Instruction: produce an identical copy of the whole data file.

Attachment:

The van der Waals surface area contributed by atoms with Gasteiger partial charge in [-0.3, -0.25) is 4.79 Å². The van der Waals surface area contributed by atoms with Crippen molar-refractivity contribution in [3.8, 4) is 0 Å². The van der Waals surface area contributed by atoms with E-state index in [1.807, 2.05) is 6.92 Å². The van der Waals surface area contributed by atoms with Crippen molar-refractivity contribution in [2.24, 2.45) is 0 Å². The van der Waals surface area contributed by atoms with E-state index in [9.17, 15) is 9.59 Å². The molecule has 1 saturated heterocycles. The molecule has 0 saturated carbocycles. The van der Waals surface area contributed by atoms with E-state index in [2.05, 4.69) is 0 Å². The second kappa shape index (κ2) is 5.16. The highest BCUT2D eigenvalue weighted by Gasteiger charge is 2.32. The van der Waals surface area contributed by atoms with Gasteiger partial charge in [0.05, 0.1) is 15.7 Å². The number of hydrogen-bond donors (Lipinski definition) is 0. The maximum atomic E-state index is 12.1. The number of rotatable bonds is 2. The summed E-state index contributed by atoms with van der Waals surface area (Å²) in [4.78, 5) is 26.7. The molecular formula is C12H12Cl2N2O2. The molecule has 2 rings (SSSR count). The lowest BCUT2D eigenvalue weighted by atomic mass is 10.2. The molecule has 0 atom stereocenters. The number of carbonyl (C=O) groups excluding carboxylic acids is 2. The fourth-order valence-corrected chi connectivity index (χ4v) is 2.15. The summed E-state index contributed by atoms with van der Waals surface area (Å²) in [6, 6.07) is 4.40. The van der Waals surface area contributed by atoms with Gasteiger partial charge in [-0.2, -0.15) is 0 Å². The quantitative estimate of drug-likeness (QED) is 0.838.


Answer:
The van der Waals surface area contributed by atoms with Gasteiger partial charge in [-0.3, -0.25) is 4.79 Å². The van der Waals surface area contributed by atoms with Crippen molar-refractivity contribution in [3.8, 4) is 0 Å². The van der Waals surface area contributed by atoms with E-state index in [1.807, 2.05) is 6.92 Å². The van der Waals surface area contributed by atoms with Crippen molar-refractivity contribution in [2.24, 2.45) is 0 Å². The van der Waals surface area contributed by atoms with E-state index in [9.17, 15) is 9.59 Å². The molecule has 1 saturated heterocycles. The molecule has 0 saturated carbocycles. The van der Waals surface area contributed by atoms with E-state index in [2.05, 4.69) is 0 Å². The second kappa shape index (κ2) is 5.16. The highest BCUT2D eigenvalue weighted by Gasteiger charge is 2.32. The van der Waals surface area contributed by atoms with Gasteiger partial charge in [0.05, 0.1) is 15.7 Å². The number of hydrogen-bond donors (Lipinski definition) is 0. The maximum atomic E-state index is 12.1. The number of rotatable bonds is 2. The summed E-state index contributed by atoms with van der Waals surface area (Å²) in [4.78, 5) is 26.7. The molecular formula is C12H12Cl2N2O2. The molecule has 2 rings (SSSR count). The lowest BCUT2D eigenvalue weighted by atomic mass is 10.2. The molecule has 0 atom stereocenters. The number of carbonyl (C=O) groups excluding carboxylic acids is 2. The fourth-order valence-corrected chi connectivity index (χ4v) is 2.15. The summed E-state index contributed by atoms with van der Waals surface area (Å²) in [6, 6.07) is 4.40. The van der Waals surface area contributed by atoms with Gasteiger partial charge in [-0.2, -0.15) is 0 Å². The quantitative estimate of drug-likeness (QED) is 0.838.